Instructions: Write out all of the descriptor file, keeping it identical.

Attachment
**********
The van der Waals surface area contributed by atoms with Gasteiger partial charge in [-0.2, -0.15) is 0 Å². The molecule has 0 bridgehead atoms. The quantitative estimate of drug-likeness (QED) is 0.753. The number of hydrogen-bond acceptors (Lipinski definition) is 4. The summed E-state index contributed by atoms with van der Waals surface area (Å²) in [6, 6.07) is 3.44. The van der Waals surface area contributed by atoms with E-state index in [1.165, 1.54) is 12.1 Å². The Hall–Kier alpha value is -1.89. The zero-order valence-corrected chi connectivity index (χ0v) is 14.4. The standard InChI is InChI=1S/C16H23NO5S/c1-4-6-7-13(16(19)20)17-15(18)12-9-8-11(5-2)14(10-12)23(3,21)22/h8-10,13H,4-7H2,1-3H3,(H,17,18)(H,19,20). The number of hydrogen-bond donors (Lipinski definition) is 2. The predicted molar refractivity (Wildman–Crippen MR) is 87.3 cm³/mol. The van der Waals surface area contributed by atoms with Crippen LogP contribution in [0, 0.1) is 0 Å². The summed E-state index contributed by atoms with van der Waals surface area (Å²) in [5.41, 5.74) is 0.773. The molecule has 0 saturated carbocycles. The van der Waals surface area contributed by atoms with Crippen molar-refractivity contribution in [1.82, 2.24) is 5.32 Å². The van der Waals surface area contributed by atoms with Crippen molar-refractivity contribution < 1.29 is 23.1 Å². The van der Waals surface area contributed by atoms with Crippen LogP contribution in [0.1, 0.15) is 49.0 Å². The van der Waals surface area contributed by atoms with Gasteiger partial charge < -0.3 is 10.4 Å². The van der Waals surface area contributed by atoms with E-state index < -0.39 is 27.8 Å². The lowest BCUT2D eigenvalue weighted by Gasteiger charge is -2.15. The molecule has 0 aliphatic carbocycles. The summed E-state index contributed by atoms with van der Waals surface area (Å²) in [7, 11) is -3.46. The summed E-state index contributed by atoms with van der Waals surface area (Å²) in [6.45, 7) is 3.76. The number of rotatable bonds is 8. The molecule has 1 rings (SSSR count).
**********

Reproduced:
The van der Waals surface area contributed by atoms with Gasteiger partial charge in [-0.2, -0.15) is 0 Å². The molecule has 0 bridgehead atoms. The quantitative estimate of drug-likeness (QED) is 0.753. The number of hydrogen-bond acceptors (Lipinski definition) is 4. The summed E-state index contributed by atoms with van der Waals surface area (Å²) in [6, 6.07) is 3.44. The van der Waals surface area contributed by atoms with E-state index in [1.165, 1.54) is 12.1 Å². The Hall–Kier alpha value is -1.89. The zero-order valence-corrected chi connectivity index (χ0v) is 14.4. The standard InChI is InChI=1S/C16H23NO5S/c1-4-6-7-13(16(19)20)17-15(18)12-9-8-11(5-2)14(10-12)23(3,21)22/h8-10,13H,4-7H2,1-3H3,(H,17,18)(H,19,20). The number of hydrogen-bond donors (Lipinski definition) is 2. The predicted molar refractivity (Wildman–Crippen MR) is 87.3 cm³/mol. The van der Waals surface area contributed by atoms with Crippen LogP contribution in [0, 0.1) is 0 Å². The summed E-state index contributed by atoms with van der Waals surface area (Å²) in [5.41, 5.74) is 0.773. The molecule has 0 saturated carbocycles. The van der Waals surface area contributed by atoms with Crippen molar-refractivity contribution in [1.82, 2.24) is 5.32 Å². The van der Waals surface area contributed by atoms with Crippen molar-refractivity contribution < 1.29 is 23.1 Å². The van der Waals surface area contributed by atoms with Crippen LogP contribution in [0.1, 0.15) is 49.0 Å². The van der Waals surface area contributed by atoms with Gasteiger partial charge < -0.3 is 10.4 Å². The van der Waals surface area contributed by atoms with E-state index < -0.39 is 27.8 Å². The lowest BCUT2D eigenvalue weighted by Gasteiger charge is -2.15. The molecule has 0 aliphatic carbocycles. The summed E-state index contributed by atoms with van der Waals surface area (Å²) in [7, 11) is -3.46. The summed E-state index contributed by atoms with van der Waals surface area (Å²) in [6.45, 7) is 3.76. The number of rotatable bonds is 8. The molecule has 1 rings (SSSR count).